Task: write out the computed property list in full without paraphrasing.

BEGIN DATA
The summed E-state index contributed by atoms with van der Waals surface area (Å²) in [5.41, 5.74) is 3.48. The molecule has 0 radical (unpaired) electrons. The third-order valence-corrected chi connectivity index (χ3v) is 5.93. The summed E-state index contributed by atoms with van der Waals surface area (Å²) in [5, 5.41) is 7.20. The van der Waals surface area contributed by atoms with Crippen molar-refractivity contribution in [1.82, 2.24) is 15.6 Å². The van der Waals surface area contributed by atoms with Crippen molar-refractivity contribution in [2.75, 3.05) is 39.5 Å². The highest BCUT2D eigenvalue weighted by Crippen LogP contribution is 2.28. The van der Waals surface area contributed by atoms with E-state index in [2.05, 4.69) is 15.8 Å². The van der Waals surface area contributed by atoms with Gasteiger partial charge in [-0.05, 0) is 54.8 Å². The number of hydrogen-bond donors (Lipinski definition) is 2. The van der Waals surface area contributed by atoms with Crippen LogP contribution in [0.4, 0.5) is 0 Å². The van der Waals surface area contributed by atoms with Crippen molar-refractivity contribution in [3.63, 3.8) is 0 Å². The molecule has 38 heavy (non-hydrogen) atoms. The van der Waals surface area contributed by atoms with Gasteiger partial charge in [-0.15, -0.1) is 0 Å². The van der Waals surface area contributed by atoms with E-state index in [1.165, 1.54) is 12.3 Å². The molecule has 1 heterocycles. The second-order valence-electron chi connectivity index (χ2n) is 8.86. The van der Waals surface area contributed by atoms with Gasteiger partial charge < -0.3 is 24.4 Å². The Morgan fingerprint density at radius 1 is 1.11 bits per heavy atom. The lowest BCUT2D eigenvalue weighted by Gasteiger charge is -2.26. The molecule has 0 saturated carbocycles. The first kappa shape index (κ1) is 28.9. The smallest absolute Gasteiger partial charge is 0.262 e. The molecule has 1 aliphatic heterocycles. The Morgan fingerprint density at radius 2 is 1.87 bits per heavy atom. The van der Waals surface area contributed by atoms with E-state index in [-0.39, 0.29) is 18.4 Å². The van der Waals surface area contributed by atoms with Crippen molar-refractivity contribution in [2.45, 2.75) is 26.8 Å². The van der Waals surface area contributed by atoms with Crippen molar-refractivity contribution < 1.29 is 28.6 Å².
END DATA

The summed E-state index contributed by atoms with van der Waals surface area (Å²) in [5.41, 5.74) is 3.48. The molecule has 0 radical (unpaired) electrons. The third-order valence-corrected chi connectivity index (χ3v) is 5.93. The summed E-state index contributed by atoms with van der Waals surface area (Å²) in [5, 5.41) is 7.20. The van der Waals surface area contributed by atoms with Crippen molar-refractivity contribution in [1.82, 2.24) is 15.6 Å². The van der Waals surface area contributed by atoms with Crippen molar-refractivity contribution in [2.75, 3.05) is 39.5 Å². The highest BCUT2D eigenvalue weighted by Crippen LogP contribution is 2.28. The van der Waals surface area contributed by atoms with E-state index in [2.05, 4.69) is 15.8 Å². The van der Waals surface area contributed by atoms with Gasteiger partial charge in [-0.05, 0) is 54.8 Å². The number of hydrogen-bond donors (Lipinski definition) is 2. The van der Waals surface area contributed by atoms with Crippen LogP contribution in [0.4, 0.5) is 0 Å². The van der Waals surface area contributed by atoms with Crippen molar-refractivity contribution in [3.63, 3.8) is 0 Å². The molecule has 38 heavy (non-hydrogen) atoms. The van der Waals surface area contributed by atoms with Gasteiger partial charge in [-0.15, -0.1) is 0 Å². The van der Waals surface area contributed by atoms with E-state index in [1.165, 1.54) is 12.3 Å². The molecule has 1 heterocycles. The second-order valence-electron chi connectivity index (χ2n) is 8.86. The van der Waals surface area contributed by atoms with Gasteiger partial charge < -0.3 is 24.4 Å². The Morgan fingerprint density at radius 1 is 1.11 bits per heavy atom. The lowest BCUT2D eigenvalue weighted by Gasteiger charge is -2.26. The molecule has 0 saturated carbocycles. The first kappa shape index (κ1) is 28.9. The smallest absolute Gasteiger partial charge is 0.262 e. The molecule has 1 aliphatic heterocycles. The Morgan fingerprint density at radius 2 is 1.87 bits per heavy atom. The van der Waals surface area contributed by atoms with E-state index in [-0.39, 0.29) is 18.4 Å². The van der Waals surface area contributed by atoms with Crippen molar-refractivity contribution in [2.45, 2.75) is 26.8 Å². The van der Waals surface area contributed by atoms with Crippen molar-refractivity contribution < 1.29 is 28.6 Å².